I like reading and music and art and folklore and story telling. I am the textbook introvert. However, we introverts can neglect the world outside ourselves. Our relationship with our archetypes gets to be a little clingy. Introverts need to get out and chill with people who aren't themselves. I saw the importance of that while treating Otto Gross, an epic individual who inspired me to create these two categories of personality.
I figure it's like this: a good mythic story is like an awesome stand-up comedy routine. The comic is the main character's personal unconscious and the audience (usually out in the dark) is the collective unconscious, full of the character's archetypes. Both need to have a good time in order for the show to be successful. This is the process of individuation—the quest for the main character to "find herself," also called a hero's journey.
Think of Luke Skywalker on Degobah. Yoda knows Princess Leia is Luke's sister, but he also knows Luke's young personality would flip out if he were to reveal this juicy tidbit. Yoda is an individual because he knows himself and he knows his audience. This little green guy knows how to work a room.
On Degobah (yes, I became a bit of a Star Wars nerd after my death), young Luke Skywalker is still socially awkward. At the Degobah amateur comedy night he just tells the jokes that he thinks Yoda wants to hear. He's got no new material. He's not yet an individual, not yet a hero, because he doesn't understand that Yoda wants to hear material that is unique to Luke's personality.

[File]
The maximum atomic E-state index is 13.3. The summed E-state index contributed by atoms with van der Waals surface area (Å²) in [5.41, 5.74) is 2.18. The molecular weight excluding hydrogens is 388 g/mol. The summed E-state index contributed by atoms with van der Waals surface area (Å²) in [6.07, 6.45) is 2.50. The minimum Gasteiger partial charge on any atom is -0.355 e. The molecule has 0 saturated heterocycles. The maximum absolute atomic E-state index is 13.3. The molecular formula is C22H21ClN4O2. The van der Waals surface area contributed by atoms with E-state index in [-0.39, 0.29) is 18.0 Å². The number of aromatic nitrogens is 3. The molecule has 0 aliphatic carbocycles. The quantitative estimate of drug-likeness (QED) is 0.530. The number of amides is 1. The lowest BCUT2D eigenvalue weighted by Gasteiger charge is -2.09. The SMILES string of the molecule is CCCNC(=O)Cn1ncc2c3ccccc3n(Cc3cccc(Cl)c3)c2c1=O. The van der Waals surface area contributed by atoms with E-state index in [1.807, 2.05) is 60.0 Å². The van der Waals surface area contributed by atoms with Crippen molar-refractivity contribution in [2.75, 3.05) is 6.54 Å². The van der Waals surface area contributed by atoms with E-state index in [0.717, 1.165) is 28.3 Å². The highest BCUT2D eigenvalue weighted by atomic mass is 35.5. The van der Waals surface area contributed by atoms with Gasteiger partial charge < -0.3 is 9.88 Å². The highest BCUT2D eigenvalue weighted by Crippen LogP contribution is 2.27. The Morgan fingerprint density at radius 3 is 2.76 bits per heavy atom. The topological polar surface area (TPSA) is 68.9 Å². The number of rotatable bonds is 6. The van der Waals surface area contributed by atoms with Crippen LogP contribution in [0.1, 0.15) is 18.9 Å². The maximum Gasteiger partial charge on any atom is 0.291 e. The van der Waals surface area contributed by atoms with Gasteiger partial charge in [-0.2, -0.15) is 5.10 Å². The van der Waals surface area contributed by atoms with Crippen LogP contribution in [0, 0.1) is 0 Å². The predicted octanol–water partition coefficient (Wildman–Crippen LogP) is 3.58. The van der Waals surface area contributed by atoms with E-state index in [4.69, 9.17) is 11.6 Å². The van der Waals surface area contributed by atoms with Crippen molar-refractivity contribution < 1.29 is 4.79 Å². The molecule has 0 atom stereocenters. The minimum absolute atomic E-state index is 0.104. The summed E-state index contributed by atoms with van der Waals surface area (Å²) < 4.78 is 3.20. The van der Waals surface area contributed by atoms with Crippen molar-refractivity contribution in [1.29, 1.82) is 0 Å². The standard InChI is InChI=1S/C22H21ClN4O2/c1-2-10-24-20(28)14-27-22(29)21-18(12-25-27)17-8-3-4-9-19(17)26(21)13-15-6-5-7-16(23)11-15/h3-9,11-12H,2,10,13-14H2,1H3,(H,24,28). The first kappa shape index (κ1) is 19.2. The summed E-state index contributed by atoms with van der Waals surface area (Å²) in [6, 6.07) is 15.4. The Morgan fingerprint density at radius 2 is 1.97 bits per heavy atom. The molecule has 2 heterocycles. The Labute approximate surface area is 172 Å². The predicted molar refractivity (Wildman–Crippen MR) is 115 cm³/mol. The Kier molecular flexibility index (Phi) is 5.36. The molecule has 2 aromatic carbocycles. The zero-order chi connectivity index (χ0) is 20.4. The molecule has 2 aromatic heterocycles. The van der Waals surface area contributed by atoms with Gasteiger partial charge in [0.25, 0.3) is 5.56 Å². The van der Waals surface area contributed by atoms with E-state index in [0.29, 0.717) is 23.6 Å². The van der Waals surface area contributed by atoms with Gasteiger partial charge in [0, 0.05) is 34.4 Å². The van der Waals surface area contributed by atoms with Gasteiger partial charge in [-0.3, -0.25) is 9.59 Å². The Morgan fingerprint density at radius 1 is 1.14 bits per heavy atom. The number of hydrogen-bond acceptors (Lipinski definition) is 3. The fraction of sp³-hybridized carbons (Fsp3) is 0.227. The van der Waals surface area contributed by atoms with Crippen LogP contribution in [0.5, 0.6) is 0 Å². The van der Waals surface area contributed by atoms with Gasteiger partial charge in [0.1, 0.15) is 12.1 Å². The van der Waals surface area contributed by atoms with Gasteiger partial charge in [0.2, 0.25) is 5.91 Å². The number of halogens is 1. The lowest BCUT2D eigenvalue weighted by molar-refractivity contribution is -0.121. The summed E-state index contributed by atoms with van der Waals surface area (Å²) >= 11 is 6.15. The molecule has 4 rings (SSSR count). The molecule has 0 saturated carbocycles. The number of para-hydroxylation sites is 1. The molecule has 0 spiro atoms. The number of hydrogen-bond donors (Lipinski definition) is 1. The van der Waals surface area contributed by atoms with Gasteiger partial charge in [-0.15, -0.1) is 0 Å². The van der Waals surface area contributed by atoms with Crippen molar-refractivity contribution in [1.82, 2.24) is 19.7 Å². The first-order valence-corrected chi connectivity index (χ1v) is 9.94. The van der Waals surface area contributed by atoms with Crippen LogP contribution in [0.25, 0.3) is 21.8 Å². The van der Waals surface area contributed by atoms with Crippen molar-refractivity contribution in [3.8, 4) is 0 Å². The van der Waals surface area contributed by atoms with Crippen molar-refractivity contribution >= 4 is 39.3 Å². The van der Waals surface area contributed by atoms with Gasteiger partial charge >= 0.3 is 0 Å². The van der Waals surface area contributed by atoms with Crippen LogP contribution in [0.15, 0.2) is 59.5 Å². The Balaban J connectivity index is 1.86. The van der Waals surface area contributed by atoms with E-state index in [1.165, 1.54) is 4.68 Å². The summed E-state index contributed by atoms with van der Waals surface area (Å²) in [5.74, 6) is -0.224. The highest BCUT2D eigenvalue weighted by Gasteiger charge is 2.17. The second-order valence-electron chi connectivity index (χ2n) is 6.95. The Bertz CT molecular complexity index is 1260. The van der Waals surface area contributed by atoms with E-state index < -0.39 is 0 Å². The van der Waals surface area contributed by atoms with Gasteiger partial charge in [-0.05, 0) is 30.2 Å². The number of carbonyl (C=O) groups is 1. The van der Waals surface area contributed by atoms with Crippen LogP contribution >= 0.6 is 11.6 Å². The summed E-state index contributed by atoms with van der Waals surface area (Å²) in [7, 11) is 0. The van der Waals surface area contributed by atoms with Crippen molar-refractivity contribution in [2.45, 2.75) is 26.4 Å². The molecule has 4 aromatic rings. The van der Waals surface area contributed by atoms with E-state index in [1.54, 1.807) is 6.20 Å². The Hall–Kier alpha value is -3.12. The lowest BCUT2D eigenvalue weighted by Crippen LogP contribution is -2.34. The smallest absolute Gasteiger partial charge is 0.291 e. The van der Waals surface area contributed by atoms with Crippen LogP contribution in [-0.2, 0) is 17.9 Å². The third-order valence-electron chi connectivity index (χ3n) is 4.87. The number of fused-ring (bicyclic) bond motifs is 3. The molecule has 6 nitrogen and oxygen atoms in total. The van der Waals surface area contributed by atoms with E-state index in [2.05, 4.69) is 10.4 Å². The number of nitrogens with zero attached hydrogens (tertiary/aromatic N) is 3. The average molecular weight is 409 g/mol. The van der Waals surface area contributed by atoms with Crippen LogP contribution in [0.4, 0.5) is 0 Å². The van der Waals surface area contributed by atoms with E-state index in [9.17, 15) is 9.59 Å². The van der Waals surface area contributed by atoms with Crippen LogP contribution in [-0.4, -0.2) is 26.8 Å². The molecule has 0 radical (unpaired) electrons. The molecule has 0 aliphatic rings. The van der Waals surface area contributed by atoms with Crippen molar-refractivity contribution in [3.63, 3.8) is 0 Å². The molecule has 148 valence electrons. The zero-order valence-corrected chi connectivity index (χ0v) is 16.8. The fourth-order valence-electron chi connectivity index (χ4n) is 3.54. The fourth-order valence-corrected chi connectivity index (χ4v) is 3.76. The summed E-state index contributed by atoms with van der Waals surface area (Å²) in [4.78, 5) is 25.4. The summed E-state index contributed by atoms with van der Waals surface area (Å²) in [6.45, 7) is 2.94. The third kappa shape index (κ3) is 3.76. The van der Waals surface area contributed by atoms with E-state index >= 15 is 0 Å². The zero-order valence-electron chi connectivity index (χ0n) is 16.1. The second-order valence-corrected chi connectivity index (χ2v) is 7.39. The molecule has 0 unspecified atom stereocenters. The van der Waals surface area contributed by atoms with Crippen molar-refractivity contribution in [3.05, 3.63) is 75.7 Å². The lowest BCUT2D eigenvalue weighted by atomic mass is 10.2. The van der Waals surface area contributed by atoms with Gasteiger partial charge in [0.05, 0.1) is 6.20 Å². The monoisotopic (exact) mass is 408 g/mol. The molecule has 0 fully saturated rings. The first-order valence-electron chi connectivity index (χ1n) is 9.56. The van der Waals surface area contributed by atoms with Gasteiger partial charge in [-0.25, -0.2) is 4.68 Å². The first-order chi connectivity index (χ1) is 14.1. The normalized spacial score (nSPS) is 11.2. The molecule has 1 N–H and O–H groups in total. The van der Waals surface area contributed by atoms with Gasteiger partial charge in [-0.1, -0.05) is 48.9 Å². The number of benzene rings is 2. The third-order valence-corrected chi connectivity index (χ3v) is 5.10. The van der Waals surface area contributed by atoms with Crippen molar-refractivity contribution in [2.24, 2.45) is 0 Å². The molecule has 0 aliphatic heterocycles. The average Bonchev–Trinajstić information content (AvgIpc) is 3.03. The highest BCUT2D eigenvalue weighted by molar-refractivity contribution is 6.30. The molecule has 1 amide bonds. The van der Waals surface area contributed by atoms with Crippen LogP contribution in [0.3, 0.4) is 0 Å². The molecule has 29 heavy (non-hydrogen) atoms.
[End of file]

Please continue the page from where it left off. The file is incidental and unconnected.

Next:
No, this isn't the landmark album from The Police (though I've heard it's a classic). Stay with me now. Have you ever been talking about your ex-best friend, and then, magically, she happens to walk into the very restaurant you're seated in with your current clique? And you're like, dude, how is this possible? She doesn't even live in this town. Well, that's synchronicity for ya.
It's not that your talk about her made her come into that restaurant at that exact moment. Or that her impending arrival made you gossip about her. I don't think that our unconscious can predict the future; I just believe there are many physical events that, somehow, people can feel resonating in their unconscious. There is no necessary causal relationship between the internal feeling of what's happening, or what's about to happen, and the external event(s). I simply believe that you can experience what's going on out there in your very own heads/hearts, at nearly the same time.
In my 1952 book, Synchronicity, I described one such synchronistic event:
A young woman I was treating had, at a critical moment, a dream in which she was given a golden scarab. While she was telling me this dream, I sat with my back to the closed window. Suddenly I heard a noise behind me, like a gentle tapping. I turned round and saw a flying insect knocking against the window-pane from the outside. I opened the window and caught the creature in the air as it flew in. It was the nearest analogy to a golden scarab one finds in our latitudes, a scarabaeid beetle [...] I must admit that nothing like it ever happened to me before or since.
It was my work with my buddy Wolfgang Pauli, who was a quantum physicist, that made me think about just how much consciousness and matter can be intertwined. So, trust me: when you get that weird sinking feeling that something isn't right, check out the news. There might be things going on in the world that are getting into your head. Or things in your head that are getting out into the world.